Grand plans for an old little-known ruin

Hebburn Bastle, in the words of Sir Humphry Wakefield: "Spectacular view, spectacular wind, damned chilly." Picture by Rosie Bush.
Hebburn Bastle, in the words of Sir Humphry Wakefield: "Spectacular view, spectacular wind, damned chilly." Picture by Rosie Bush.

On the edge of the Chillingham Estate, the ruin of Hebburn Bastle is little noticed.

Square, solid and stoic, its walls are full of secrets that owner Sir Humphry Wakefield hopes to share.

The first references to a “stone stronghold” date from the 15th century, when the term “bastle” (fortified farmhouse) first appears.

According to historian Philip Davis, it probably dates back earlier than the records imply, with evidence of 14th century ‘pointed’ or ‘dabbed’ ashlar work and the thickness of walls suggestive of medieval architecture.

The current structure is a gentrified version of what was likely built in the 13th century. Its north was more fortified, the south having much thinner walls and larger windows.

It had one entrance for people and animals, the former living on the first floor. The stonework indicates there may have been a second floor. In the 1500s the undercroft was converted into a kitchen, and references shift from ‘towerhouse’ to ‘mansion house’ by 1564.

A small room on the ground floor contains a shoulder-width hole, leading to a room below. English Heritage identified it as an oubliette, or perhaps a floor safe. However, the doorway and stonework shows that it locks from the inside, suggesting that it was for people to hide in. Below there seems to be a water channel, and it may have been an escape tunnel to Chillingham. Sir Humphry has invited English Heritage to undertake another survey.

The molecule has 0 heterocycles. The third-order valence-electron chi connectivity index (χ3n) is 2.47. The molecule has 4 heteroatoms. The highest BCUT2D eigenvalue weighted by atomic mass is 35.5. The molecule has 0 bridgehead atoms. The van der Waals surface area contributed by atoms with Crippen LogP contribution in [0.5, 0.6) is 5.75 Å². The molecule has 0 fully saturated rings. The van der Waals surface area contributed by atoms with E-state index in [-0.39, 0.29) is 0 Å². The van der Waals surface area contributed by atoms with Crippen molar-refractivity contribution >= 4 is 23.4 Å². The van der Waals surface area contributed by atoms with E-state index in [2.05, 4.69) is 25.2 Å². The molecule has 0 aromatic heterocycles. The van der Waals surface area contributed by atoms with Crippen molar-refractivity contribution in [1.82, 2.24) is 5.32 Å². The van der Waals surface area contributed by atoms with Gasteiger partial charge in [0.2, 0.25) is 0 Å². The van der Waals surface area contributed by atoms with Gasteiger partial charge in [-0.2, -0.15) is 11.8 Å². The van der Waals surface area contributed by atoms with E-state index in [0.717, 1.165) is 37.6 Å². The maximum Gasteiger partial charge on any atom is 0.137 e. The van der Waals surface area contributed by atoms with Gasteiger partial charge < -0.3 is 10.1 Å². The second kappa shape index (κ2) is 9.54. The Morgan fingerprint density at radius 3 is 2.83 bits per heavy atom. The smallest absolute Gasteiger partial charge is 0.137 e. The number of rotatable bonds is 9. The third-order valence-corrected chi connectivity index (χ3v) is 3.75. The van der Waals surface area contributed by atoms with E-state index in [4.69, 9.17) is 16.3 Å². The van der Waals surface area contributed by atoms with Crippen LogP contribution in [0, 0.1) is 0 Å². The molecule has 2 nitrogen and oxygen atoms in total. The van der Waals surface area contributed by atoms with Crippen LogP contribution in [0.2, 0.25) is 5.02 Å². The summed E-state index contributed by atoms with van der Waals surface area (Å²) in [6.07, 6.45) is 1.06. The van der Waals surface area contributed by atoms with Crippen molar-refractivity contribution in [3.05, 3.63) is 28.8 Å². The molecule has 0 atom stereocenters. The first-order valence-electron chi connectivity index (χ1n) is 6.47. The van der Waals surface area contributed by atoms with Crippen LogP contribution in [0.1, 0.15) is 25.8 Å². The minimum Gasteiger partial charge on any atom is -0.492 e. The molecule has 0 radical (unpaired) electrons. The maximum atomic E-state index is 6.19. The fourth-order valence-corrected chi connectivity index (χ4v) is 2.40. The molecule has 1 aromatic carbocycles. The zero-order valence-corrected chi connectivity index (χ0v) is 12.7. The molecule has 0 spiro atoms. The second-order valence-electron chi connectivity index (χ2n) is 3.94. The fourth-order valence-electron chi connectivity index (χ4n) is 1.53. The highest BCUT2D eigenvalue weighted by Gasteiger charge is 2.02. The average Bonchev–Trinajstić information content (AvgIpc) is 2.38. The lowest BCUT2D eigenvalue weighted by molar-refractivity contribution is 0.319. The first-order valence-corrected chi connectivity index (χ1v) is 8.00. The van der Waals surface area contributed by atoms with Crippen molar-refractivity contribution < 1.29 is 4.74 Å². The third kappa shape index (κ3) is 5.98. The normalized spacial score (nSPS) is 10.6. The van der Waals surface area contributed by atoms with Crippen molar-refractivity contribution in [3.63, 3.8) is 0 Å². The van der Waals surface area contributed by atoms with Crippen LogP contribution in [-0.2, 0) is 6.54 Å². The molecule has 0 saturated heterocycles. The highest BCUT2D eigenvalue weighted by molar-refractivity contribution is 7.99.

The bastle was abandoned after the death of Robert Hebburn in 1755, when the Rev Edward Brudenell part-demolished it. Listed as an ancient monument in 1994, Sir Humphry plans to open it to visitors. He envisages a base for forestry walks, a stop between Ros Castle and Chillingham, and a space for banqueting.

Currently, the walls are open to the elements, much of the roof taken in 1808 for kennels. Should approval and funding be given, one plan would be to keep the bastle as it is, but make it safety-compliant, with a glass roof, or a gabled roof to match what would have existed.

If Sir Humphry can capture the imagination of English Heritage, more of us will be able to share in the beauty of the spot and its history.